In the case is , which holds, for instance, for WGAN, we obtain the well-known purely oscillatory behavior (nagarajan2017gradient). We also note that for , the average value of the discriminator exponentially decays to . This resembles the convergence plots of state-of-the-art GANs, see, e.g., karras2020training.

Example: normal distribution.

Consider a model example of the normal distribution,

. Then, has the density The eigenfunctions and eigenvalues of can be computed explicitly. The strong form of the eigenproblem is

i.e. satisfies

(22)

The solution of (22) exists for and the corresponding eigenfunction is the Hermite polynomial:

The smallest non-zero eigenvalue is . Therefore, for the LSGAN model, we will have the discriminant in (17) always non-positive, and the convergence and will be exponential with the rate . The solution also will oscillate due to the presence of complex eigenvalues.

What about neural networks?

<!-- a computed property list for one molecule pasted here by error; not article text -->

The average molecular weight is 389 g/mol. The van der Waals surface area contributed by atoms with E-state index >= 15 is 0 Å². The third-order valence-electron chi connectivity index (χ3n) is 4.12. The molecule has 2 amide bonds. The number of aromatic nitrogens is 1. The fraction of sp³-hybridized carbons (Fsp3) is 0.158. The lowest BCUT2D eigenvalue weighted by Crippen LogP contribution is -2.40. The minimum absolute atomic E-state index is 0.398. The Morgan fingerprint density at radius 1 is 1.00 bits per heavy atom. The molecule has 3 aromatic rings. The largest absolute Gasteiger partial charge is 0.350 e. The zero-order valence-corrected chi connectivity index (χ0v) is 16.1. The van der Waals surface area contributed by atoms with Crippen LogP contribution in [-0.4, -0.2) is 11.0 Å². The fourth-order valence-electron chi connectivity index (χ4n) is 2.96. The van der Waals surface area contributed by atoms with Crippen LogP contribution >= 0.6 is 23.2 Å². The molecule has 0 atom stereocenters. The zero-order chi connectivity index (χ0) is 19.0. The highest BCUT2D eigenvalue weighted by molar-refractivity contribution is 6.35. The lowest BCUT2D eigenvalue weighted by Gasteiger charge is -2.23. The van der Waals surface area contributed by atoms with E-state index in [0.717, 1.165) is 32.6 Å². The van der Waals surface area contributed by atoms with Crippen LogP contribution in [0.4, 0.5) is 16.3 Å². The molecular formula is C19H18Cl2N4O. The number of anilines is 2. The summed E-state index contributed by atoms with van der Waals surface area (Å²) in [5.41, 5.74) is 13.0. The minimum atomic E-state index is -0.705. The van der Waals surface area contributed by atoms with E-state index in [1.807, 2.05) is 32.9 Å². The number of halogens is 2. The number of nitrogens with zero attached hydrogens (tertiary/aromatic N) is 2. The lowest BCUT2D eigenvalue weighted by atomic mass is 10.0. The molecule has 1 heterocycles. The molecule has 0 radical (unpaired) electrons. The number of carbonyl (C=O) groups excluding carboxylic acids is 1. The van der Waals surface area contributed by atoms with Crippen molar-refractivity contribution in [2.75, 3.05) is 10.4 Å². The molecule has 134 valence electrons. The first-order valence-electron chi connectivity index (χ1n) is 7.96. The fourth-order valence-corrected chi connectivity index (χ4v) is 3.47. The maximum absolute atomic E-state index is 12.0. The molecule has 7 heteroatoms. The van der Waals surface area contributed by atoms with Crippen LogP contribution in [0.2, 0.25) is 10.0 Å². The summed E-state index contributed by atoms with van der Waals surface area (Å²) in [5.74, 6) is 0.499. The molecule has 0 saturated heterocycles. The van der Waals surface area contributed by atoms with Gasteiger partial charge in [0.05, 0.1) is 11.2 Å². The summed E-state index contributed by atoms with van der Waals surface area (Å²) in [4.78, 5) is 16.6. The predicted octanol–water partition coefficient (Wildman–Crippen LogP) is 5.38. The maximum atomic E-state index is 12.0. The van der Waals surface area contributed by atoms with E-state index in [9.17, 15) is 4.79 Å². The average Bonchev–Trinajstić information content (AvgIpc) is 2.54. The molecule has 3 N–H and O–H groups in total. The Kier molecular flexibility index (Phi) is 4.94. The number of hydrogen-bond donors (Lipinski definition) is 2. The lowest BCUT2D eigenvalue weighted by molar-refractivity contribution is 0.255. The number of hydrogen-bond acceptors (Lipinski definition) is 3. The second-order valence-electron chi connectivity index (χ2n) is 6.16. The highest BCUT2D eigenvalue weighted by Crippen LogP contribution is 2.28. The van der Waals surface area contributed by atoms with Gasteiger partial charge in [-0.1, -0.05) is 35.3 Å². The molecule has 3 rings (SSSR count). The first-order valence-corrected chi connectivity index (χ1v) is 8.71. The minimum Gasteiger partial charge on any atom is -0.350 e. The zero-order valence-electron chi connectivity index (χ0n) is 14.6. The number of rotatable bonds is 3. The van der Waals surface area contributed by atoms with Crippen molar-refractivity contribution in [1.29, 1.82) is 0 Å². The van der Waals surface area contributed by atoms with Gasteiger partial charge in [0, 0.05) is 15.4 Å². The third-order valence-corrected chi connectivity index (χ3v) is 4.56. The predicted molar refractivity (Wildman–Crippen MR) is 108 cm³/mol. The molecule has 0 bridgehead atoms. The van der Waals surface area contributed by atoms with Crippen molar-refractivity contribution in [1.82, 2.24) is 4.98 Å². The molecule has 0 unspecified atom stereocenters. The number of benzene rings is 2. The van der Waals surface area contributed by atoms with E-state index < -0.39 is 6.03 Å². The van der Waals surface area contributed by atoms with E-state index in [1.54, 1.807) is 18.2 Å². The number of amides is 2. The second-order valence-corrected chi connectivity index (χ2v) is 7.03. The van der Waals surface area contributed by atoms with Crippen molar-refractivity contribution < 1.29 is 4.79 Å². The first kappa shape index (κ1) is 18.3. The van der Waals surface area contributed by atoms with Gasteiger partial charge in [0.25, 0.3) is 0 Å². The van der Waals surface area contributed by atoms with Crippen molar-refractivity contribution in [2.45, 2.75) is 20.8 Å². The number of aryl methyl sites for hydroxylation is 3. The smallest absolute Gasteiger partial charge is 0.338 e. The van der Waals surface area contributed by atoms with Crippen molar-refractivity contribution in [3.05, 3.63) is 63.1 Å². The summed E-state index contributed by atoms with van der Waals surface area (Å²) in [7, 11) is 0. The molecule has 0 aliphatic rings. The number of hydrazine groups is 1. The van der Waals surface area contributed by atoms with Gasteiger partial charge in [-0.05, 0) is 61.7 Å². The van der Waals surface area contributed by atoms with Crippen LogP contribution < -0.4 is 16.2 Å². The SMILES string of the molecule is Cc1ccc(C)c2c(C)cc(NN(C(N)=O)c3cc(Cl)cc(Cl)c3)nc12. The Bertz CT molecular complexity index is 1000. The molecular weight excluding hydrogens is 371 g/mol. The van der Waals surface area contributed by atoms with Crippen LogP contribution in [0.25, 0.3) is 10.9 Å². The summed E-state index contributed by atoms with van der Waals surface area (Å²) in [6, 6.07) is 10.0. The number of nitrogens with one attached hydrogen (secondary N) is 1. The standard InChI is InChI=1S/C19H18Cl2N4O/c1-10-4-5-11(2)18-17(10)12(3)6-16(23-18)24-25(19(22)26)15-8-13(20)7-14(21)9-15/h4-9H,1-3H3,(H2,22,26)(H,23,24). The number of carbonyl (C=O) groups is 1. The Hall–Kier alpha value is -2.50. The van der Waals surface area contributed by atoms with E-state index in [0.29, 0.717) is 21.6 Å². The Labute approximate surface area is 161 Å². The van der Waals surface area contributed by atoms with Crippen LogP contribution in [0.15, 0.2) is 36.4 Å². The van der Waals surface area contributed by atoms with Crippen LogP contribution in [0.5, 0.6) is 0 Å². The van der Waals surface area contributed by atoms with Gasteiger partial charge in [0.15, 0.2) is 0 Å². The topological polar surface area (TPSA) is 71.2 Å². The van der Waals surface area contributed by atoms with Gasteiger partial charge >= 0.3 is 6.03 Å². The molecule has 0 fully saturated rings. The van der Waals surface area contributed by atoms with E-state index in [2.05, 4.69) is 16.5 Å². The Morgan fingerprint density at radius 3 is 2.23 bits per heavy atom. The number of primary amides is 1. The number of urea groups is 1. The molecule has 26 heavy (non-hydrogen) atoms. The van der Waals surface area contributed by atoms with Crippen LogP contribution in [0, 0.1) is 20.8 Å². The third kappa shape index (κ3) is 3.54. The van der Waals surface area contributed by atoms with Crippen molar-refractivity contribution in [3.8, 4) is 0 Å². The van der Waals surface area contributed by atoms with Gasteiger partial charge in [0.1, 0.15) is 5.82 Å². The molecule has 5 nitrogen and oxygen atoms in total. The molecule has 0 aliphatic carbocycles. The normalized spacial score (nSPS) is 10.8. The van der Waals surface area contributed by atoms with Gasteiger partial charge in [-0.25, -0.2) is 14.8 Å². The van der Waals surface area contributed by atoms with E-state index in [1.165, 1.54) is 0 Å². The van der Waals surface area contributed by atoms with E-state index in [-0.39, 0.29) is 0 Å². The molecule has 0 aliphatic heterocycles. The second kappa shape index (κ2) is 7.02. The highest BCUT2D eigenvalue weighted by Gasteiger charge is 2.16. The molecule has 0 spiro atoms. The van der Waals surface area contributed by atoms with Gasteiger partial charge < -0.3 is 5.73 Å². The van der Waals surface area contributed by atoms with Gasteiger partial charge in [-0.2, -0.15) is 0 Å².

The discussion so far focuses on the functional spaces. In reality, these functions are approximated by neural networks, and the dynamics is written in the parameters and of these networks. Local convergence analysis of such dynamics is possible in these parameters (mescheder2018training; nie2020towards); however, such analysis involves eigenvalues of the Jacobian of the loss. It is not easy to connect these properties to the fundamental properties of the measure. The functional space analysis shows this connection. The approximation by neural networks (or by any other parametric representation) can be thought of as a spatial discretization of PDEs. If the number of parameters increases, the eigenvalues of the discretized problem should approximate the eigenvalues of the infinite-dimensional problem. It is worth noting that different discretizations (for example, different neural network architectures) may lead to different properties. One can compare such discretizations by looking at the quality of approximation of the eigenvalues of the weighted Laplace operator (see Section 6 for the algorithmic details). Also, such techniques used in practice as Jacobian regularization (karras2020analyzing) can be considered as methods for choosing a better-conditioned discretization. Finally, for future research, we would like to mention that the lGAN problem is similar to the saddle point problems (benzi2005numerical) appearing in mathematical modeling of fluid problems. For example, for robust discretization, one has to choose discretization spaces of (‘pressure’), and (‘velocity’) such that they satisfy the famous LBB (Ladyzhenskaya-Babuška-Brezzi) condition (boffi2013mixed; ladyzhenskaya1969mathematical) in order to get good convergence properties. This task requires systematic study, and we leave it for future research.